CR101 Jurisdiction – Exclusion clause – insurer alleges that it paid accident benefit in error
Jurisdiction – Exclusion clause – insurer alleges that it paid accident benefit in error – summons issued by insurer to prevent prescription – rules as they their read.
The insured “the deceased” died in a motor accident whereupon the insurer paid out an amount of R216 982 to the beneficiary partly as an accidental death benefit. Some time thereafter the insurer claimed repayment of the amount paid as the accident benefit since it had discovered that the deceased’s blood alcohol content at the time of the accident had been 0.2g/100ml. This was in excess of the legally permissible limit. The insurer alleged that the assured had died as a result of circumstances which could be related to the abuse of alcohol which was specifically excluded in terms of the policy contract. The insurer further alleged that it had rejected payment of the accidental death benefit but that, as a result of an error in its computer system, the benefit was erroneously paid to the beneficiary. On this basis the insurer sought repayment of the amount of the accidental death benefit.
The beneficiary, through her broker, did not accept the situation as sketched by the insurer and approached our office for assistance. The complainant referred to several discrepancies concerning the description of the deceased. It appeared that affidavits originally lodged and reflecting the correct physical details of the deceased which were subsequently substituted with different affidavits. The insurer insisted that the errors in the original affidavits had been genuine errors. In view of the fact that the insurer’s claim for payment was about to prescribe, the insurer issued summons against the beneficiary, claiming repayment of the accidental death benefit on the basis that she had been unjustifiably enriched.
We suggested to the insurer that, in the event of the beneficiary undertaking not to rely on a defense of prescription, the insurer should consider withdrawing the action so as to permit our office to consider the issues in dispute. We also raised the possibility that the insurer had instituted legal action against the complainant for the purpose of removing the dispute from the jurisdiction of our office.
As rule 2.3 of our rules then read the office would not consider a complaint which is the subject matter of legal proceedings.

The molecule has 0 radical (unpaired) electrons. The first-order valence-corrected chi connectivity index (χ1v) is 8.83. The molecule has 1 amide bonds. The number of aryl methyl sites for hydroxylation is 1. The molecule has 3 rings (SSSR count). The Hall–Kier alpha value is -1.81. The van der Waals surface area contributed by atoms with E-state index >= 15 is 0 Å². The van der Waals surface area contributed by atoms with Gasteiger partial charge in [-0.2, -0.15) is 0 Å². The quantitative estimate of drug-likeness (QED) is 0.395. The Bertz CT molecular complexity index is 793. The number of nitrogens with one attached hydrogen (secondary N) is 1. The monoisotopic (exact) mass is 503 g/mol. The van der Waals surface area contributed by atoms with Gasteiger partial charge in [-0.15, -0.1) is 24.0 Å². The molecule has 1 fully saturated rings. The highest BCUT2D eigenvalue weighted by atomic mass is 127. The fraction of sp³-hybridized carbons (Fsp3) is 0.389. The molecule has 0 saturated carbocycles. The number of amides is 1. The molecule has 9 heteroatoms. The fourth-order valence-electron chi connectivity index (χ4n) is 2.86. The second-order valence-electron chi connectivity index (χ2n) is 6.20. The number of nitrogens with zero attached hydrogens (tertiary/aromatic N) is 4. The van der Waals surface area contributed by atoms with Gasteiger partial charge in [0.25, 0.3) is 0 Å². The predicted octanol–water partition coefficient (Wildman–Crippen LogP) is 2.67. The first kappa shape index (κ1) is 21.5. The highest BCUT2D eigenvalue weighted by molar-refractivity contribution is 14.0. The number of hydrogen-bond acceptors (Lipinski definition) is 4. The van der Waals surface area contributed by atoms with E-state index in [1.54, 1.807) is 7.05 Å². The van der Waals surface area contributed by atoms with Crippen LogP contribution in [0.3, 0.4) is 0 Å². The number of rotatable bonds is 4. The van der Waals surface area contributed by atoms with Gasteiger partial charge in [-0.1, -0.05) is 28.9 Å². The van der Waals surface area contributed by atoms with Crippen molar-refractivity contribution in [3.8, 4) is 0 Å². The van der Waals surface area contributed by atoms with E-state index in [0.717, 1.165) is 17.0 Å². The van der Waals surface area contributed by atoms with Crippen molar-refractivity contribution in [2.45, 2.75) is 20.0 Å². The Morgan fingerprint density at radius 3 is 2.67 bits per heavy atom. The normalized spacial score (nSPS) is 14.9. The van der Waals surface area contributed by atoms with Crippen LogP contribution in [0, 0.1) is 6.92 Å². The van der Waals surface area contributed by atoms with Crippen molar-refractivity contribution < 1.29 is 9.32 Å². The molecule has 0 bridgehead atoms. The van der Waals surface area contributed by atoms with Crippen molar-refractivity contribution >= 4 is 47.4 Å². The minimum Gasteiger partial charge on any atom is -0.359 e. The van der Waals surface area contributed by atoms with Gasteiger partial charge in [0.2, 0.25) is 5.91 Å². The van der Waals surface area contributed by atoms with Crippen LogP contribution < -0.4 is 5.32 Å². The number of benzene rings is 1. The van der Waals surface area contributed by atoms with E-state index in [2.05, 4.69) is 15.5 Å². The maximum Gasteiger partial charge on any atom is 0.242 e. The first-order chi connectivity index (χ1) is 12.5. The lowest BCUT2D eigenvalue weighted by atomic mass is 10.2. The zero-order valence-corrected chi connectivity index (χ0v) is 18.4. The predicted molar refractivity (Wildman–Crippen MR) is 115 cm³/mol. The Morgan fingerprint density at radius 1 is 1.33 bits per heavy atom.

Since the insurer in the instant matter ran the risk of its claim against the complainant prescribing before the Ombudsman had finalised his investigation and made a ruling, the question arose whether the Ombusman retained jurisdiction to hear a dispute where a subscriber, acting in a justifiable manner to prevent its claim from prescribing, had instituted legal proceedings.
We also raised the question whether the insurer in the instant case had not been motivated to remove the matter from our jurisdiction by instituting the legal proceedings. Prior to the institution of legal proceedings, we had questioned whether the insurer was entitled to rely on the exclusionary clause in regard to the alcohol or drug abuse and if so entitled, what that affect was in regard to the payment of the accidental death benefit seen in the light of the known circumstances and the delay in making the payment. We further questioned on what grounds the repayment was sought and whether the facts justified a repayment on a balance of probabilities.
Since the observations of the doctor who performed the autopsy on the deceased and the affidavit by the policeman, responsible for the weighing of the body and the measuring thereof, were in dispute, we needed to consider whether our office should continue dealing with the matter. The issues could not be resolved on affidavit and it would be necessary for witnesses to be examined and cross-examined. Having also received an assurance from the insurer that it had instituted proceedings not because it wished to remove the matter from the jurisdiction of our office, but because it required to protect its right in law in view of the impending prescription of the claim, we concluded that the matter did not fall within our jurisdiction.
Largely as a result of this case rule 2.2.2 was formulated to make it plain that our jurisdiction is only excluded where it is the complainant, and not the insurer, who instituted or contemplates instituting legal proceedings